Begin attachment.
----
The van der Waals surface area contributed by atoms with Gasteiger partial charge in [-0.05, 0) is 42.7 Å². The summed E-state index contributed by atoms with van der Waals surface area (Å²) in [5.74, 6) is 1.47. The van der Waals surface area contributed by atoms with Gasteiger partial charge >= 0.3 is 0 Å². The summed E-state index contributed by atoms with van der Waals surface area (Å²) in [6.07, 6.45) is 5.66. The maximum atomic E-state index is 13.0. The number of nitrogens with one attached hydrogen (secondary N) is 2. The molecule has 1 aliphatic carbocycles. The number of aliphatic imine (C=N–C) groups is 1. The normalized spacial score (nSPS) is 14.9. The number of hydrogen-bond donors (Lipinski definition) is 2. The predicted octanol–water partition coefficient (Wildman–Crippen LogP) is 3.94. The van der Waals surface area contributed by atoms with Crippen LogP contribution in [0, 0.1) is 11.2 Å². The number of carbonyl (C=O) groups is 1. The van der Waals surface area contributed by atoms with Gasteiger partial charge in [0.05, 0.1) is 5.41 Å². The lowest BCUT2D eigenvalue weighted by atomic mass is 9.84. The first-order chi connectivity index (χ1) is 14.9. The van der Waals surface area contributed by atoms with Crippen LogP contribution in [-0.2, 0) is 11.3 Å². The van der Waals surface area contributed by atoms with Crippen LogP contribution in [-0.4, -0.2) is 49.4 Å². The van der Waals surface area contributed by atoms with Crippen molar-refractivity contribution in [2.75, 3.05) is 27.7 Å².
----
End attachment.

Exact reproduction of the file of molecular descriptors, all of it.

The van der Waals surface area contributed by atoms with Gasteiger partial charge in [-0.05, 0) is 42.7 Å². The summed E-state index contributed by atoms with van der Waals surface area (Å²) in [5.74, 6) is 1.47. The van der Waals surface area contributed by atoms with Gasteiger partial charge >= 0.3 is 0 Å². The summed E-state index contributed by atoms with van der Waals surface area (Å²) in [6.07, 6.45) is 5.66. The maximum atomic E-state index is 13.0. The number of nitrogens with one attached hydrogen (secondary N) is 2. The molecule has 1 aliphatic carbocycles. The number of aliphatic imine (C=N–C) groups is 1. The normalized spacial score (nSPS) is 14.9. The number of hydrogen-bond donors (Lipinski definition) is 2. The predicted octanol–water partition coefficient (Wildman–Crippen LogP) is 3.94. The van der Waals surface area contributed by atoms with Crippen LogP contribution in [0, 0.1) is 11.2 Å². The number of carbonyl (C=O) groups is 1. The van der Waals surface area contributed by atoms with Gasteiger partial charge in [0.05, 0.1) is 5.41 Å². The lowest BCUT2D eigenvalue weighted by atomic mass is 9.84. The first-order chi connectivity index (χ1) is 14.9. The van der Waals surface area contributed by atoms with Crippen LogP contribution in [-0.2, 0) is 11.3 Å². The van der Waals surface area contributed by atoms with Crippen LogP contribution in [-0.4, -0.2) is 49.4 Å². The van der Waals surface area contributed by atoms with Crippen molar-refractivity contribution in [2.75, 3.05) is 27.7 Å².